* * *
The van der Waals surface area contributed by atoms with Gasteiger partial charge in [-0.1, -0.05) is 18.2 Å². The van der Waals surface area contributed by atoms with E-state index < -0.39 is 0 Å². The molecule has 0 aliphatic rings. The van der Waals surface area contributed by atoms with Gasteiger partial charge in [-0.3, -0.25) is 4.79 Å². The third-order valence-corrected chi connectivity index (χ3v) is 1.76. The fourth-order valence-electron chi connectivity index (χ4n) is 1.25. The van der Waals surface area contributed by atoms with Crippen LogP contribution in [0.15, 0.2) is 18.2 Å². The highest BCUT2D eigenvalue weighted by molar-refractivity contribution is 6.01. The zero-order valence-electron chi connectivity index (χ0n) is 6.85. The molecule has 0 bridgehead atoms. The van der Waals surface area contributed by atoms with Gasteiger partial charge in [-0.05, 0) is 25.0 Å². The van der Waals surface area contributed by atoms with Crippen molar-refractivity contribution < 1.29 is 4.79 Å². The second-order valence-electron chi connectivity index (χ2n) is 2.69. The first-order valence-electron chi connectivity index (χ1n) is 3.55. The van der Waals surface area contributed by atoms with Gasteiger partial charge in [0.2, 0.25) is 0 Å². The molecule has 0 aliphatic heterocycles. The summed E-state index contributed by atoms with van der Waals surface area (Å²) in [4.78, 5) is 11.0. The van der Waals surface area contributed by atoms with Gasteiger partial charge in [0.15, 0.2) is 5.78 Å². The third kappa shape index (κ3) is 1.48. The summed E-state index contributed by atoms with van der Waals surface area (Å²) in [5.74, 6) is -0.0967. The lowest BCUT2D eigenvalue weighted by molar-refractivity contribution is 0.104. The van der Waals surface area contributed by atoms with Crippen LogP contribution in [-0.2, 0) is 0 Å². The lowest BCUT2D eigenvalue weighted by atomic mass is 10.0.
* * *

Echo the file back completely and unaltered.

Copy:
The van der Waals surface area contributed by atoms with Gasteiger partial charge in [-0.1, -0.05) is 18.2 Å². The van der Waals surface area contributed by atoms with E-state index < -0.39 is 0 Å². The molecule has 0 aliphatic rings. The van der Waals surface area contributed by atoms with Gasteiger partial charge in [-0.3, -0.25) is 4.79 Å². The third-order valence-corrected chi connectivity index (χ3v) is 1.76. The fourth-order valence-electron chi connectivity index (χ4n) is 1.25. The van der Waals surface area contributed by atoms with Crippen LogP contribution in [0.15, 0.2) is 18.2 Å². The highest BCUT2D eigenvalue weighted by molar-refractivity contribution is 6.01. The zero-order valence-electron chi connectivity index (χ0n) is 6.85. The molecule has 0 bridgehead atoms. The van der Waals surface area contributed by atoms with Gasteiger partial charge in [-0.05, 0) is 25.0 Å². The van der Waals surface area contributed by atoms with Crippen molar-refractivity contribution < 1.29 is 4.79 Å². The second-order valence-electron chi connectivity index (χ2n) is 2.69. The first-order valence-electron chi connectivity index (χ1n) is 3.55. The van der Waals surface area contributed by atoms with Gasteiger partial charge in [0.2, 0.25) is 0 Å². The molecule has 0 aliphatic heterocycles. The summed E-state index contributed by atoms with van der Waals surface area (Å²) in [4.78, 5) is 11.0. The van der Waals surface area contributed by atoms with Gasteiger partial charge in [0.15, 0.2) is 5.78 Å². The third kappa shape index (κ3) is 1.48. The summed E-state index contributed by atoms with van der Waals surface area (Å²) in [5.74, 6) is -0.0967. The lowest BCUT2D eigenvalue weighted by molar-refractivity contribution is 0.104. The van der Waals surface area contributed by atoms with Crippen LogP contribution in [-0.2, 0) is 0 Å². The lowest BCUT2D eigenvalue weighted by atomic mass is 10.0.